If I had this knowledge 40 years ago, I would have fought harder to not let it progress! But who knew what we were fighting? Doctors just assumed we like to eat too much because medical schools ignored it as a disorder altogether.

  27. Lorraine Tall Lorraine Tall says:

    One of my Doctors said “No it”s Just fat”! I’m now 75 and it is getting worse. My mother was the same. Have it in both the legs and arms which get sore to touch, bruise easily is non-pitting etc.

  28. Lorraine Tall Lorraine Tall says:

    In Australia there is almost nothing known about this. My mother was like it but was told she was just fat/ It has been the same for me. One doctor said “No it isn’t anything. You are just fat!” I knew it was something different. Thank goodness my latest doctor realizes it is not. I have it in arms and legs and I always have bruised easily. It is sore, cold to touch and non-pitting. I’m now 75 it I noticed the change from around 38 years old. I am so disallusioned that the doctors don’t even want to know about it in Australia. Finally found one who listens at least.

  29. Silvia Laing Silvia Laing says:

    Hi Lindsey 
    Thank you for a very well researched and presented article that should help many women who are uncertain what is ‘wrong’ with their legs.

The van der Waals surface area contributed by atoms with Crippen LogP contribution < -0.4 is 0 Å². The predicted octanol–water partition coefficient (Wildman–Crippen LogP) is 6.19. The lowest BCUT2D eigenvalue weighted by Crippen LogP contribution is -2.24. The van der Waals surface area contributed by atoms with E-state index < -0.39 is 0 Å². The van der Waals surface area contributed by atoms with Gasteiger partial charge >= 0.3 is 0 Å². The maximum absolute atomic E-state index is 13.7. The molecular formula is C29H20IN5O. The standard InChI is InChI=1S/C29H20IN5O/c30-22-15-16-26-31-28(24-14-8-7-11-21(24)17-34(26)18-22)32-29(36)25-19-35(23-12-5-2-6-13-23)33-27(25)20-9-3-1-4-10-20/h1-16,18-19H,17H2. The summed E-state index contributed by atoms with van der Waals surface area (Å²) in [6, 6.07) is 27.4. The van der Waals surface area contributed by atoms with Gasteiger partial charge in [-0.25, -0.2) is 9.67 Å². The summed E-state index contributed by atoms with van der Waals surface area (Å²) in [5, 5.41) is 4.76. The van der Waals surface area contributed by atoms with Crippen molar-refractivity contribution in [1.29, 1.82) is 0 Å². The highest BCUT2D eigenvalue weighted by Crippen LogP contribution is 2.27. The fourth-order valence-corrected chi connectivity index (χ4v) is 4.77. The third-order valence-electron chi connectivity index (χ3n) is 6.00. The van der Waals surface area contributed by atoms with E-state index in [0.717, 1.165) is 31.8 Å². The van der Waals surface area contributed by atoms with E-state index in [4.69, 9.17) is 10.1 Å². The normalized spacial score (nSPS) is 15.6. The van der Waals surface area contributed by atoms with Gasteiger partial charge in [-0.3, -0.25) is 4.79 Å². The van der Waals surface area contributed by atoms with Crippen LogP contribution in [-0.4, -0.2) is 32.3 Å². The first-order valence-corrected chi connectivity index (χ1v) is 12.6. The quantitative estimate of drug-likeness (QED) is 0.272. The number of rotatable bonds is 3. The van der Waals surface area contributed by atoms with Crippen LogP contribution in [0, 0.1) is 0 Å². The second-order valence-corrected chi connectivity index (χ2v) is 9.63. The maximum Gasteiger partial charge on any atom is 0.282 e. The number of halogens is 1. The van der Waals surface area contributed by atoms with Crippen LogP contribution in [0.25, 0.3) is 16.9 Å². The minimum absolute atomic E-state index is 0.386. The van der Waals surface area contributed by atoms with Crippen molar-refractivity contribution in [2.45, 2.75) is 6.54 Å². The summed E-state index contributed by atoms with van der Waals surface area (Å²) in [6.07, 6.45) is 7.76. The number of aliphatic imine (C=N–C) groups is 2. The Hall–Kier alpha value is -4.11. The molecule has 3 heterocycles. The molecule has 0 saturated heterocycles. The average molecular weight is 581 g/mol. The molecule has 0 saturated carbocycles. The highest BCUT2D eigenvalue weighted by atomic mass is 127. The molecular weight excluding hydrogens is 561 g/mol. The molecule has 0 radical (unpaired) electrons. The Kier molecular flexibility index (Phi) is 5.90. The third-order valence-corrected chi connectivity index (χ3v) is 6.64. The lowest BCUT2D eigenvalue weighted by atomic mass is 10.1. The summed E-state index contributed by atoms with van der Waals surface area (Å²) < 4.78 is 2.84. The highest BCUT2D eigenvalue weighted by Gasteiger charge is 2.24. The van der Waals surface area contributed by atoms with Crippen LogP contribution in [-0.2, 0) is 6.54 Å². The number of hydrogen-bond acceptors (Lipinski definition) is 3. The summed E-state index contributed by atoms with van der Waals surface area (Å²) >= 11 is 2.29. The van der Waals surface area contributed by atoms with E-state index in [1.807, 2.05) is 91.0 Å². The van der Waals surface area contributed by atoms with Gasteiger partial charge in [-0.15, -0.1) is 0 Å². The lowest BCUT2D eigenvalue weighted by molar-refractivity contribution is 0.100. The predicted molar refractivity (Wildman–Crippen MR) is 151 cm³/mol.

I have been diagnosed at the age of 12 and live with a progressive Lipoedema for 44 years now.
    As I am completing menopause,I do consider surgery for the first time.
    I wish everyone living with the condition a good life and like you all to know : it is possible ! 

  30. Barbara Walsh Barbara Walsh says:

    Hi Lindsey ,
    I guess you have no idea how many women you help by this post.I will be sharing it with our patients. Thank you for such a comprehensive explanation.

  31. Lindsay Davey Lindsay Davey says:

    Thank you Barbara. We are so very pleased to help disseminate information about this meaningful topic. Thank you for your kind feedback. Best, Lindsay Davey

  32. I love reading an article that can make people think. Also,
    many thanks for permitting me to comment!

  33. KAREN KAREN says: